Marriage Controbersy in China: Who wins?

The question of 'Loser Dogs' has been hotly debated in Japan since Sakai Junko's bestselling volume of essays "The Distant Howl of the Loser Dogs," prompted the coining of the new term to refer to unmarried, childless women over thirty. Almost concurrently in neighbouring China, debate has centered around the question of 'Winning Dogs' - marital relationships and what it means to be a 'wife' - largely due to a television drama serial called "Chinese-style Divorce".

"Chinese-style Divorce" is the story of a typical urban married couple in China - both in their 30's and both working. The husband, Song Jianping, is a brilliant surgeon who works at a state hospital, and the wife, Lin Xiaofeng, is a talented middle school teacher. They live with their seven-year old son but also care for their parents who live nearby. Although their life is quite secure, Lin is unhappy about the fact that her husband is unable to advance in his career despite his high educational qualifications and skills. One day, Song is given the opportunity to transfer to a private hospital. His salary increases but so does his workload and Lin is therefore burdened with most of the housework and child rearing. Although she loves teaching, Lin finally decides to quit her job after agonizing over the difficulty of managing both a career and a family. Supported by his wife in this way, Song is able to make full use of his talents at his new workplace and is eventually promoted to chief surgeon. While rejoicing at her husband's success, Lin is increasingly bored and dissatisfied with life as a full-time housewife and becomes paranoid and suspicious of Song. Song is put off by his wife's irrational behaviour and is attracted to another woman. This places their marriage on the rocks and their relationship finally ends in divorce.

The series writer, Wang Hailing, said in one interview that "In choosing to sacrifice herself for her family in such a way, a wife must be prepared to accept the fact that her choice may produce unhappy results. In the drama series, Lin loses her independence and the more she depends on the love of her husband and child, the more insecure and dissatisfied she becomes. She cries and rants and loses her reason. Thus, one could say that divorce was her choice, and she must accept that result. In other words, it is the wife who must assume responsibility for divorce."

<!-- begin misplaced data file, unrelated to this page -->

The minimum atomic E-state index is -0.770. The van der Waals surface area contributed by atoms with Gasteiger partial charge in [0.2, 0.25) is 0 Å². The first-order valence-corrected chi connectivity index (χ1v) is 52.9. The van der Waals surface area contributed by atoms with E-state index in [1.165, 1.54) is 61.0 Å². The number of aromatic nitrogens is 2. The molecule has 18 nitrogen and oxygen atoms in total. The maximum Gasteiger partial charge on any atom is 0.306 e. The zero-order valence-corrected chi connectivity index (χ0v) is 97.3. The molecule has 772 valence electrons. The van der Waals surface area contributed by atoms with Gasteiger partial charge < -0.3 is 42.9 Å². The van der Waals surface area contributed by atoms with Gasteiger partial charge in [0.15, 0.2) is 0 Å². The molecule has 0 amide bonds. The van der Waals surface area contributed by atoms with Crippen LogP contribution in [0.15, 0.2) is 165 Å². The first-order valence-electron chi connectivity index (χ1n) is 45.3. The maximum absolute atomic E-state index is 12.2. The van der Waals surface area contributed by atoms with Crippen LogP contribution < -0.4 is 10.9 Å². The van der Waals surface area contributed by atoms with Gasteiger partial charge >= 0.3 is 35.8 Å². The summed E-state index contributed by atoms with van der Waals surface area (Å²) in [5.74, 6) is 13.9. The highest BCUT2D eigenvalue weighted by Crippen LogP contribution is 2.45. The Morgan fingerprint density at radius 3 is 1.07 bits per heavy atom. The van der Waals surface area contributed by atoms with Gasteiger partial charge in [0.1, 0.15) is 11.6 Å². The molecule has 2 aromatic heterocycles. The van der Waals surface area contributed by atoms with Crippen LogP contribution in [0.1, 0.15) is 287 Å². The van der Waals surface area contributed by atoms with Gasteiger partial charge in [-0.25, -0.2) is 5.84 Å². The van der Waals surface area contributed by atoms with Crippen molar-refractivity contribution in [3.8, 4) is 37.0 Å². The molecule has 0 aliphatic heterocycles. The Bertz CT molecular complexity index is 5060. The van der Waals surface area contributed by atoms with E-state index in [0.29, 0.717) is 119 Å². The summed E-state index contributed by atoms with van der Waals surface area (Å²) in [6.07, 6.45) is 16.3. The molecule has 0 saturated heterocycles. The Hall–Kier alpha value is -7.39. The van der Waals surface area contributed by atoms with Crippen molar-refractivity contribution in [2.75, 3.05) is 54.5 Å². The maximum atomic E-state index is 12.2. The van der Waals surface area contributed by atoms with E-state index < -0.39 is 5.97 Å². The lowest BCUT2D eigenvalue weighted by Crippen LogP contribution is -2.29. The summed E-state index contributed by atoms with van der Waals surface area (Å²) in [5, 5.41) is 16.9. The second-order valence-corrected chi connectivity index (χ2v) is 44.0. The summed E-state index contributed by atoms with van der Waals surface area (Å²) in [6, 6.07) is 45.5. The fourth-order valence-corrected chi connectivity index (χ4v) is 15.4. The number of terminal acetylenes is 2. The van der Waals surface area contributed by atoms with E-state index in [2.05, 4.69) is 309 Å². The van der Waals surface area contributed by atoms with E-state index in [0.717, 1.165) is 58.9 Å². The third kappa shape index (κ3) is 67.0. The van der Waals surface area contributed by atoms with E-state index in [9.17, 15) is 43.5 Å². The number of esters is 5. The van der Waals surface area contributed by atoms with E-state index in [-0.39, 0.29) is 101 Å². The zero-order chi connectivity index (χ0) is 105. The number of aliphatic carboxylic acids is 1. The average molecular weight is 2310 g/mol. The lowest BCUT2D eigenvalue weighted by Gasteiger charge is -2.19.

In the drama, the wife is called upon to take personal responsibility in the face of the disintegration of her family. As Wang Hailing says, it was indeed her choice to leave her job and sacrifice her own needs for her family and the divorce may also have been caused by her increasing irrationality. However, I feel that it is unfair to blame everything on the wife. Can one truly say that the self-sacrifice she made - to take over the housework, to care for her child and her husband's parents, to support her husband's career - was 100% her choice?

An editor of a women's magazine directed a criticism towards the series writer: "How can he be so severe towards women when they have so much to deal with as it is?" His response was that "Women certainly have much to deal with, but men have an even harder time" - whereas men only have one path in life, 'to become stronger', women have a choice between two lives: 'good wife/ wise mother' or 'career woman'. The writer's use of the word 'choice' has a positive ring to it but in fact, human beings should have limitless possibilities open to them. I do not understand why women alone are forced to make a 'choice' between either a family or a career. Who was it that decided that choosing one must entail giving up the other? Men are not forced to make such a choice.

A similar issue was raised in "The Distant Howl of the Loser Dogs." It seems to be a given fact that women have only the choice between a family or a career. Women who choose education and a high-income career are spurned by men and become 'loser dogs'. On the other hand, women who choose a family find happiness through the success of their men and are called 'winning dogs'. In other words, if women wish to 'win', and to find happiness, they only have one choice - family. And if they choose family, they must prioritize it above anything. I think that this does not give women the freedom of choice. Is it not unfair for women to be forced to take responsibility when they do not even have the freedom of choice?

In China, it is commonly thought that equality of the sexes is practiced in reality. Indeed, there is a comparatively high employment rate of women in China as dual-income families are common. There are relatively few full-time housewives in China and most women are financially independent. However, it is also a fact that women continue to be burdened with the primary responsibility for family duties such as housework, child rearing, and caring for the elderly. If they cannot successfully combine the two, the general view is that women should prioritize their family over their career. This causes gender discrimination in the workplace. Female employees with children are considered to be less dedicated to their work since they are unable to work overtime. The traditional value, "men outside, women inside" (Nan Zhu Wai, Nv Zhu Nei), that men work outside in society while women work in the home, is still prevalent. Women who have been taught that 'success' lies in looking after their household are now being told that they are to blame for overly committing themselves to their family. In the end, perhaps the 'winning dog' is inevitably failed to lose as well.

Living in a world which is controlled by men is not easy for 'loser dogs' or 'winning dogs'. If there is no hope of victory anyway, perhaps it would be better not to bother with competing and simply act according to one's own free will.

ICU Graduate School : Zhu, Huiwen